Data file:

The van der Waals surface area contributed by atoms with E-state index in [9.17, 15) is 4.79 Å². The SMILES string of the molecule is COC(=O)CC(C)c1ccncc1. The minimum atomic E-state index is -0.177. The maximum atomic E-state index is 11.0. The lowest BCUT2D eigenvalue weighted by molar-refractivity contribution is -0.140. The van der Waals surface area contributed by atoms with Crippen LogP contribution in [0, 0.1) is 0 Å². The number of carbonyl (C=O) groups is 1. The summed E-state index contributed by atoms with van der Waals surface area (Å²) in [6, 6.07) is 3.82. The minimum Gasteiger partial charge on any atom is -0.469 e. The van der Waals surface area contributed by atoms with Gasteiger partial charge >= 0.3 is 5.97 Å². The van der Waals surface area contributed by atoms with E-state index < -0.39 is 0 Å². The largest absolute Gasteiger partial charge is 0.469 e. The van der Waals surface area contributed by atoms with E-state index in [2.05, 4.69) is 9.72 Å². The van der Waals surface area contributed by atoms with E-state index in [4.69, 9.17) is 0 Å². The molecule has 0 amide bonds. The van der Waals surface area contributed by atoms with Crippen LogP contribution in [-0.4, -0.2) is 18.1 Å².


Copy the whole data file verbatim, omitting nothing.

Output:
The van der Waals surface area contributed by atoms with E-state index in [9.17, 15) is 4.79 Å². The SMILES string of the molecule is COC(=O)CC(C)c1ccncc1. The minimum atomic E-state index is -0.177. The maximum atomic E-state index is 11.0. The lowest BCUT2D eigenvalue weighted by molar-refractivity contribution is -0.140. The van der Waals surface area contributed by atoms with Crippen LogP contribution in [0, 0.1) is 0 Å². The number of carbonyl (C=O) groups is 1. The summed E-state index contributed by atoms with van der Waals surface area (Å²) in [6, 6.07) is 3.82. The minimum Gasteiger partial charge on any atom is -0.469 e. The van der Waals surface area contributed by atoms with Gasteiger partial charge >= 0.3 is 5.97 Å². The van der Waals surface area contributed by atoms with E-state index < -0.39 is 0 Å². The largest absolute Gasteiger partial charge is 0.469 e. The van der Waals surface area contributed by atoms with E-state index in [2.05, 4.69) is 9.72 Å². The van der Waals surface area contributed by atoms with E-state index in [4.69, 9.17) is 0 Å². The molecule has 0 amide bonds. The van der Waals surface area contributed by atoms with Crippen LogP contribution in [-0.4, -0.2) is 18.1 Å².